Tags: national wildlife refuges
Eight NWRs in South Carolina conserve more than 161,000 acres of land, water surfaces and wetlands to provide habitat for a wide variety of animals. Seven of the refuges are open to the public for birding and wildlife observation, hiking, boating, fishing, hunting and other recreation compatible with the preservation mandate.
The new page for South Carolina wildlife refuges joins pages for South Carolina National Parks, National Forests and U.S. Corps of Engineers Projects (dams and reservoirs), and directories for camping at National Parks and National Forests in South Carolina.
Carolina Outdoors Guide is a comprehensive directory of federal and state recreation sites in North Carolina, including national and state parks and forests, wild and scenic rivers, National Wildlife Refuges, Corps of Engineers projects, Tennessee Valley Authority reservoirs, coastal reserves and more, with separate sections for camping and hiking, plus a links section with more than 50 links to federal and state outdoors resources and various advocacy/support groups connected to preservation and conservation of parks and the natural environment.
No other single source on the Web or in print lists as many federal and state public recreation sites in the Carolinas.
The U.S. Fish & Wildlife Service has its eyes on 23,000 acres in the North Carolina and Tennessee mountains that it would like to see become the 12th National Wildlife Refuge in North Carolina.
The proposed Mountain Bogs National Wildlife Refuge would comprise as many as 30 sites in Alleghany, Ashe, Avery, Clay, Graham, Henderson, Jackson, Macon, Transylvania, Wilkes and Watauga counties, North Carolina, and Carter and Johnson counties, Tennessee, the Fish & Wildlife Service says.
The refuge would protect Southern Appalachian bogs, one of the nation’s rarest and most imperiled natural habitats.
"National Wildlife Refuges are lands, managed by or in partnership with the U.S. Fish & Wildlife Service, set aside for the conservation of fish, wildlife and plants," Rick Huffines, deputy regional chief for the National Wildlife Refuge System, says in a news release. "Given the rarity of these bogs and their importance to plants and wildlife, creating a refuge to conserve them is a natural fit."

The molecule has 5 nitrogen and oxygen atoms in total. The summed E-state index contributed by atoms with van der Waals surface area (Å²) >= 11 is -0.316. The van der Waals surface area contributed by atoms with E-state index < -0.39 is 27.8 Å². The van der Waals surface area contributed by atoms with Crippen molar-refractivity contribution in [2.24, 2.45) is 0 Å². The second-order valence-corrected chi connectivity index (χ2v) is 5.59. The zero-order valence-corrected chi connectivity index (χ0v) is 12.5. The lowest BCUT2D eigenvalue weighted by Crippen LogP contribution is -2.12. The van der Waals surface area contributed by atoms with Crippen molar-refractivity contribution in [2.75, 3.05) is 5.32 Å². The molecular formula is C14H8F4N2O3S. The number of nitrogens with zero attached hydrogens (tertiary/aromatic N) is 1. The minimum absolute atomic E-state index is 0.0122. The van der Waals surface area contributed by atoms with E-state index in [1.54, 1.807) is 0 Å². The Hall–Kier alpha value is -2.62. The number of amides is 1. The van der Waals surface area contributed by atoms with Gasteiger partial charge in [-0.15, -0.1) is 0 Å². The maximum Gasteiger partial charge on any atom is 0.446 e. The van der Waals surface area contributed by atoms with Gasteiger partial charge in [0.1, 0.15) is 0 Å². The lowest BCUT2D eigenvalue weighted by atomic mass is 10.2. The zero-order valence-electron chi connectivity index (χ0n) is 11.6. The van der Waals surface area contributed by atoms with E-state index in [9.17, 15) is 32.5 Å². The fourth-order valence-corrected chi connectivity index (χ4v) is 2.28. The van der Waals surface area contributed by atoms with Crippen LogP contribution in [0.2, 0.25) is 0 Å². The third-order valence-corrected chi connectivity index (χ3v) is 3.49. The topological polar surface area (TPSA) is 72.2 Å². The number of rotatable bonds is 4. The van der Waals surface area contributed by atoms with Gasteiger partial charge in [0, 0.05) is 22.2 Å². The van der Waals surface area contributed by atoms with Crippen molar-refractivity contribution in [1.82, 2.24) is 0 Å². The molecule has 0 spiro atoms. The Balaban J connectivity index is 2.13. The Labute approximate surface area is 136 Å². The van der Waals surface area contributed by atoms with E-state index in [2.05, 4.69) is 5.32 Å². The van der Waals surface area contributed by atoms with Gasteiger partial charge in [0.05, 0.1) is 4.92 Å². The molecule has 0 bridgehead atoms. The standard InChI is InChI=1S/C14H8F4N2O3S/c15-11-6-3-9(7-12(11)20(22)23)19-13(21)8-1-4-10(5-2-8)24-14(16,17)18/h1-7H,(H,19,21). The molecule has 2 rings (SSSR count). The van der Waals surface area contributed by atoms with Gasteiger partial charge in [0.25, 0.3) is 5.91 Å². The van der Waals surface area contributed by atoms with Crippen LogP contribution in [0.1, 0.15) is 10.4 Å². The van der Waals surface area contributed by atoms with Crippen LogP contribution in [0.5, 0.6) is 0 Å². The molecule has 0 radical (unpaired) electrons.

Creating the refuge will require fee-simple purchases, conservation easements, leases or cooperative agreements with landowners. Money would likely come from the Land and Water Conservation Fund, which includes money collected from the sale of offshore oil and gas drilling leases.
The Service is authorized to acquire in fee-title or hold conservation easements on 30 sites covering approximately 23,000 acres containing bogs and surrounding lands among a 45,000-acre area.
"Mountain bogs are ... typically small and widely scattered across the landscape, often isolated from other wetlands," the Service says. "Important to wildlife, they’re home to five endangered species and provide habitat for migratory birds and important game animals, including mink, woodcock, ruffed grouse, turkey and wood duck. Bogs are breeding habitat for many species of amphibians, especially salamanders, for which the Southern Appalachians have the greatest diversity in the nation.
"In addition to their wildlife importance, bogs provide key services to humans. They’ve a natural capacity for regulating water flow - holding floodwaters like giant sponges then slowly releasing the water, thus decreasing the impacts of floods and droughts."
Parts of the proposed refuge would be too fragile for recreation, but other parts would be open for wildlife-based recreation, including hunting, fishing, wildlife observation and photography, education, and interpretation.
The Service is seeking public input about the proposed refuge at firstname.lastname@example.org or U.S. Fish & Wildlife Service, 160 Zillicoa St., Asheville, NC 28801, or at 828-258-3939.
The Service is also hosting a series of open houses to receive comments and answer questions:
* June 26, 5:30 to 7:30 p.m. at the Henderson County Public Library in Hendersonville.
* June 27, 4:30 to 6:30 p.m. at the Ashe County Public Library in West Jefferson.
* July 10, 5:30 to 7:30 p.m. at the Macon County Public Library in Franklin.
* July 11, 4:30 to 6:30 p.m. at the Watauga County Public Library in Boone.
The Mountain Bogs National Wildlife Refuge homepage has a project overview, FAQs, wildlife benefits, a fact sheet and other documents, video and photos about work being done to conserve mountain bogs, and more.
In case we have to tell you, coastal parks are closed in anticipation of Hurricane Irene, including Cape Hatteras and Cape Lookout National Seashores, the five National Wildlife Refuges, all day use sites and campgrounds in the Croatan National Forest, and campgrounds at the eight state parks in the coastal region.
State parks remained open for day use as of Wednesday (when the news release was, umm, released) but were to close on short notice as conditions warranted.
Here's where to get National Weather Service watches, warnings or advisories for North Carolina.